The New York Times is reporting that pro-Gaddafi forces are pulling out of Misrata however the Libyan government is saying this is the first step in a plan to turn fighting over to tribal supporters. The paper goes on to say that it is unclear if tribes would take up the fight. Why did the Gaddafi regime decide to pull out? How much has the NATO campaign affected Gaddafi and his ability to continue fighting?
The BBC reports that the U.S. has confirmed the first Predator strike in Libya. Apparently the Pentagon did not go into details of the strike only saying that it occurred in the early afternoon local time. The paper states that drones can hit military targets more easily in urban areas, minimising the risk of civilian casualties. If true, this may have a significant impact on loyalist troops. Up to now, NATO has had difficulty in targeting anything within urban areas as there is the fear of causing civilians casualties.
VOA described a NATO bombing of a military installation close to the Gaddafi compound. The Saturday strike caused no injuries even though it set off alarms in the capital. While Libyan officials said the site was a parking lot, reporters on the scene described two bomb craters which exposed a layer of reinforced concrete covering what appeared to be a bunker. They added that ammunition crates also lay close by.
Many news outlets are describing the current situation as a stalemate. (see the Russia Today video below) Neither side seems to be able to oust the other. The question is what is going to break the deadlock? ABC News supplied something of any answer in talking about how U.S. Defense Secretary Robert Gates said that the international mission in Libya is trying to get Libyan leader Moammar Gadhafi removed from power. The original United Nations mandate called for the protection of civilians and said nothing of regime change. As a consequence, the U.S., other powers, and NATO have had to frame their actions in that context alone.
ABC quoted Gates, “Regime change was always a political goal. And I think that there was an understanding that regime change is complicated and that it works best when it’s done from the inside, and that it could take time. And that’s why the sanctions and the embargoes and everything are associated with that.”
“Regime change imposed from the outside, as we have seen in Iraq and in the Balkans, is incredibly difficult and works best, as we have seen in Tunisia and Egypt, when it is done from within. And we are trying to provide enough space — and in order to protect the opposition from Gadhafi’s military, to the extent we can, we are reducing his military capabilities to the point where hopefully those who rose up in many of these other towns, as well as the places that are under siege now, will have a better chance of being successful in bringing about a change there. The real work of that will have to be done by the Libyans themselves. But we can provide them with some cover from the air. And I think the kind of training that some of the allies are going to do and some of the assistance they’re providing will help them. But this is likely to take a while.”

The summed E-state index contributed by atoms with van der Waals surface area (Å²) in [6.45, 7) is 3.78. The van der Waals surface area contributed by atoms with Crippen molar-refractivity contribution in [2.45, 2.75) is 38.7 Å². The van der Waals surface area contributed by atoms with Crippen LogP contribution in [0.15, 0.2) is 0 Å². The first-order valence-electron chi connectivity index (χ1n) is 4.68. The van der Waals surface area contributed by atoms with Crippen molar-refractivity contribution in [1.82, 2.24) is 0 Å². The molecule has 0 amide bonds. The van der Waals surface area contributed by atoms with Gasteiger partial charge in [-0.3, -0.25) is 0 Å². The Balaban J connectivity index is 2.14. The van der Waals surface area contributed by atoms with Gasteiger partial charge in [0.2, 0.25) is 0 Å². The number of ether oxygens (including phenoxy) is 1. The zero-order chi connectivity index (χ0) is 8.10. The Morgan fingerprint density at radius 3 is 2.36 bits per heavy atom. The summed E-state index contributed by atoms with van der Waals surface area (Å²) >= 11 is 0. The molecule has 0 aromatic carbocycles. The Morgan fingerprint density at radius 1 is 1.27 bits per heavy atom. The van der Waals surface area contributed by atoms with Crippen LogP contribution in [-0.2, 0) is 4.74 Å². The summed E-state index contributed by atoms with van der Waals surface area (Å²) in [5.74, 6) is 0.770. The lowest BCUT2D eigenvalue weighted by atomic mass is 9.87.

The National Post spoke about John McCain’s visit to Libya on Friday, the highest-profile Western politician to visit Benghazi. McCain has been impatient with Washington’s cautious approach to military intervention and its refusal to recognise the rebel government. Saying the rebels have earned the right, he felt that Gaddafi had forfeited the right to govern by waging war on his own people. White House spokesman Jay Carney in responding to McCain’s appeal said that it is not up to the United States but up to the Libyan people to decide who should rule their country.
The Washington Post just one hour ago wrote that Misurata seems to have witnessed its first Predator drone attack at the vegetable market on Tripoli Street, the main three-mile avenue that divides the city, where a few of Gaddafi’s troops are still holed up and attacking. The paper goes on to report that 400 hundred people have been killed during the siege of the city and over a thousand are presumed dead.
Euronews – Apr 23/2011
Libyan soldiers say army retreating from Misrata
Libyan troops capturedby rebels in Misrata said on Saturday the army had been ordered to retreat from the besieged port, marking a possible shift in a two-month revolt against leader Muammar Gaddafi. According to the rebels, the troops say they have been ordered to pullout of the city. Libya’s government says NATO air strikes might force its army to stop retaking the country’s third largest city, but local tribes are ready to take over the battle.
Euronews – Apr 23/2011
Tribes to replace army in Misrata, warns Libyan leadership
Libya’s deputy foreign minister has hinted the army may quit Misrata because of NATO airstrikes and leave local tribes to drive rebels out. The threat by the regime came after rebel fighters opposed to Colonel Gaddafi’s forces appeared to make big gains in the besieged western port city, retaking key buildings used by government snipers.
Russia Today – Apr 22/2011
US drops predator drones into Libya war zone as deadlock costs go up
The coalition is turning up the heat on Colonel Gaddafi. U.S. armed predator drones have joined the mission to seek and destroy the embattled leader’s arsenal. The allied forces have been engaged in the country’s civil conflict for more than a month now. But with little to show for it, the deadlocked war is causing widespread concern about its cost.
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